life, thoughts

Emotional Manipulation

PREFACE to this post: I drafted this article before the orchestrated violence began occurring in United States cities. This subject matter does not directly coincide with those riots. However, the upheaval of emotions over it are linked to the topic of this blog. I hope you’ll stick around for the rest, because I think it’s an important message.


Proof through the night that our flag was still there

It’s called a crime of passion if a man catches his wife being unfaithful and then murders her lover.

It’s called a crime of passion if a woman catches her husband being unfaithful and murders him.

Does the term “crime of passion” make the act of murder palatable? Do we make it okay to commit murder because they loved and trusted their spouse and they merely reacted from hurt and betrayal?

Of course not.

They made their decisions out of pure emotion. Could our society be making decisions from emotion, and in turn, ruining our lives?

On occasion I’ve touched on what’s happening in society on this blog. Although I lean to one side, I try not to impose my side, because at the core of our issues, I don’t think it’s about sides at all.

In an article I posted in June 2017, I wrote about deciphering between emotions and intuition when making decisions. I was concerned by how so much of our society was reacting to everything from emotion. I honestly feel that is a big part of the problem with the division we’re seeing.

For the first forty years of my life, I didn’t notice a lot of division within society as a whole. There were smaller pockets of division, but not so wide spread as it became in the year 2005 and continues to today.

Side note: In full disclosure, there was division when I was a toddler, but I was too young to know, and the division settled down as I became a self-aware child.

What could’ve happened to our society in 2005 to jump start a barrage of division?

Well, among other things, mass communication became more accessible. Anyone and everyone could have access to the internet. Platforms like MySpace and then Facebook took hold. There have been many more since.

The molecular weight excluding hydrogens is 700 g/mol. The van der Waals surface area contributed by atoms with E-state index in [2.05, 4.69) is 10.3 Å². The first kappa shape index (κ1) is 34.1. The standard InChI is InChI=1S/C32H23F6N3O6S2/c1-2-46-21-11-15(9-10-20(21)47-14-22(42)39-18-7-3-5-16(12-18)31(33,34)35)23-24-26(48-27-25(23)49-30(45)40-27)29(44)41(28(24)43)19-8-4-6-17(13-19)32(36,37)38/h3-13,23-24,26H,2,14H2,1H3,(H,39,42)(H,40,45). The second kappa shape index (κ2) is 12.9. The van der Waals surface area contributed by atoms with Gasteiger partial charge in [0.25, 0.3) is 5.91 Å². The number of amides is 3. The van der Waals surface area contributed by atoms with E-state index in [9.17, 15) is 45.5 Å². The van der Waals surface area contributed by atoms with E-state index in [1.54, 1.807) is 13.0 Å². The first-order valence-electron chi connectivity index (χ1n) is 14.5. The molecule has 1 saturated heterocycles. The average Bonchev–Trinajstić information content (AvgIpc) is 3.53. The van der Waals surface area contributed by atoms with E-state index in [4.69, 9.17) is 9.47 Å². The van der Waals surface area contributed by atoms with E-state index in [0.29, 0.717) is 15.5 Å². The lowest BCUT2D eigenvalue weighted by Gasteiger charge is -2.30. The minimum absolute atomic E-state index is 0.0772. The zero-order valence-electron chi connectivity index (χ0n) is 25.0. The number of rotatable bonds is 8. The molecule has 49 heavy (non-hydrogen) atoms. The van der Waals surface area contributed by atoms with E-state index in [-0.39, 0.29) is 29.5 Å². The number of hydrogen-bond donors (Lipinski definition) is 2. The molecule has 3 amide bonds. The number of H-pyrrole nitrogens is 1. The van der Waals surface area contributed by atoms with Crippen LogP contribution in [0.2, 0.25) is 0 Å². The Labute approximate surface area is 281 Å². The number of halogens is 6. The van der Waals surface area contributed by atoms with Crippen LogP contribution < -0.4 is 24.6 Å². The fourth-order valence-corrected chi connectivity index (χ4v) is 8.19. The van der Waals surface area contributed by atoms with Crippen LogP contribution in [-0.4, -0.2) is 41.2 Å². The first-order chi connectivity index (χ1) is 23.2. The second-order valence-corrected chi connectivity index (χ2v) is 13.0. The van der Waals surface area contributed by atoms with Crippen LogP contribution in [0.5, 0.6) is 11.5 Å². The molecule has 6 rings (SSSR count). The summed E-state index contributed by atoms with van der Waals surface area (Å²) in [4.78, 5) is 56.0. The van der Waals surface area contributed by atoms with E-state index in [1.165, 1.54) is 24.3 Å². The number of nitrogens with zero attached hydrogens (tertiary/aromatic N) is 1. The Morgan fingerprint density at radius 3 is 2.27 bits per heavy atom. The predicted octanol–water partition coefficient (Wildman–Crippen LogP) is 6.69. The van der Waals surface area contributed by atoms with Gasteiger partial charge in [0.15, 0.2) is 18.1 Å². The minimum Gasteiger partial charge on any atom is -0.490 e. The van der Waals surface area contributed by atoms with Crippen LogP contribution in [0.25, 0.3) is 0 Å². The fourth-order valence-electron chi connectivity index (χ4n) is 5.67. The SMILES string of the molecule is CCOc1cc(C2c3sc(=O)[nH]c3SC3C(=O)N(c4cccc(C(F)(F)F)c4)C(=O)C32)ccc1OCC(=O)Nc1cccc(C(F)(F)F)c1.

I have to be honest, I’ve read posts and articles, seen photos and videos, that have made me extremely emotional. I find my emotions almost continually being flared—from the internet, to television, to movies—there are constant messages coming at me.

I realize that I don’t have to read or watch any of those things, but the messages are difficult to escape. The times I get a break are when I’m visiting with family, friends, writing, reading, shopping, or taking a well-deserved vacation. But, since mid-March, half of those things have been taken from us due to the virus.

Getting out after lockdown

Our emotions are constantly being manipulated. Is it a wonder we’re divided? We’re having messages sent to our brains, which register to our emotions. We pick a side of how we feel about it, and we react by judging others from our self-righteous keyboards.

Even as I write this out, I’m becoming emotional. Why? Because, I believe in the overall goodness of humanity. Our compassion and sensitivity is being used and abused to cause division. The riots are a different topic, but they to, tweak our emotions to force us to pick a side. In reality, we’re all on the same side of what sparked the unrest.

I long for us to unify against the emotional manipulation . . . to think more rationally before making decisions from emotion. I wrote in my 2017 article, emotions are subjective. Judging people because we think the way we feel is more righteous than another is not the answer.

After explaining all of this, I leave you with one question, and it’s not a rhetorical one.

Who benefits from a divided society?